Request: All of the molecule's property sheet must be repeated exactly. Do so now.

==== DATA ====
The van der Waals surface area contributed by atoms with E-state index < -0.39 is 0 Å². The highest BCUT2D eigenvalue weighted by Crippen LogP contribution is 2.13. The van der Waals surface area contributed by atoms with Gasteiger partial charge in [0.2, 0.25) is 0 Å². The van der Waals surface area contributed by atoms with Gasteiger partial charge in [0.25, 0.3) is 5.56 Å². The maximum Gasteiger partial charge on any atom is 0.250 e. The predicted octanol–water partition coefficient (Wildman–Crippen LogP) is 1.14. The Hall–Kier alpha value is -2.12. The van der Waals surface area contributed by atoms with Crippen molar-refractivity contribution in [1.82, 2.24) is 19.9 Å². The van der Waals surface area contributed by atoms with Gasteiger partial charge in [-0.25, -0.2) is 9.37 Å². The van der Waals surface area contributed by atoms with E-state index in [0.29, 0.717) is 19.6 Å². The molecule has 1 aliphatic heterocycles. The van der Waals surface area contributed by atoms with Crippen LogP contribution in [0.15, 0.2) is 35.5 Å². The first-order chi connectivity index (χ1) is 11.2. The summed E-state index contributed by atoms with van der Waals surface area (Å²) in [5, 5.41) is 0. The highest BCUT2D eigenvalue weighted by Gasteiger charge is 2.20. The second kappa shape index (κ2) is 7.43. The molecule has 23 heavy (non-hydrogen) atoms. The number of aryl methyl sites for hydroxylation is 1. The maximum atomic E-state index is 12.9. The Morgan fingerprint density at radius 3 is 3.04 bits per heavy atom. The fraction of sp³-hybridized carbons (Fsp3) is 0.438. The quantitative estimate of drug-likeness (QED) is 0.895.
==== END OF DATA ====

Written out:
The van der Waals surface area contributed by atoms with E-state index < -0.39 is 0 Å². The highest BCUT2D eigenvalue weighted by Crippen LogP contribution is 2.13. The van der Waals surface area contributed by atoms with Gasteiger partial charge in [0.2, 0.25) is 0 Å². The van der Waals surface area contributed by atoms with Gasteiger partial charge in [0.25, 0.3) is 5.56 Å². The maximum Gasteiger partial charge on any atom is 0.250 e. The predicted octanol–water partition coefficient (Wildman–Crippen LogP) is 1.14. The Hall–Kier alpha value is -2.12. The van der Waals surface area contributed by atoms with Crippen molar-refractivity contribution in [1.82, 2.24) is 19.9 Å². The van der Waals surface area contributed by atoms with Gasteiger partial charge in [-0.25, -0.2) is 9.37 Å². The van der Waals surface area contributed by atoms with E-state index in [0.29, 0.717) is 19.6 Å². The molecule has 1 aliphatic heterocycles. The van der Waals surface area contributed by atoms with Crippen LogP contribution in [0.15, 0.2) is 35.5 Å². The first-order chi connectivity index (χ1) is 11.2. The summed E-state index contributed by atoms with van der Waals surface area (Å²) in [5, 5.41) is 0. The highest BCUT2D eigenvalue weighted by Gasteiger charge is 2.20. The second kappa shape index (κ2) is 7.43. The molecule has 23 heavy (non-hydrogen) atoms. The number of aryl methyl sites for hydroxylation is 1. The maximum atomic E-state index is 12.9. The Morgan fingerprint density at radius 3 is 3.04 bits per heavy atom. The fraction of sp³-hybridized carbons (Fsp3) is 0.438. The quantitative estimate of drug-likeness (QED) is 0.895.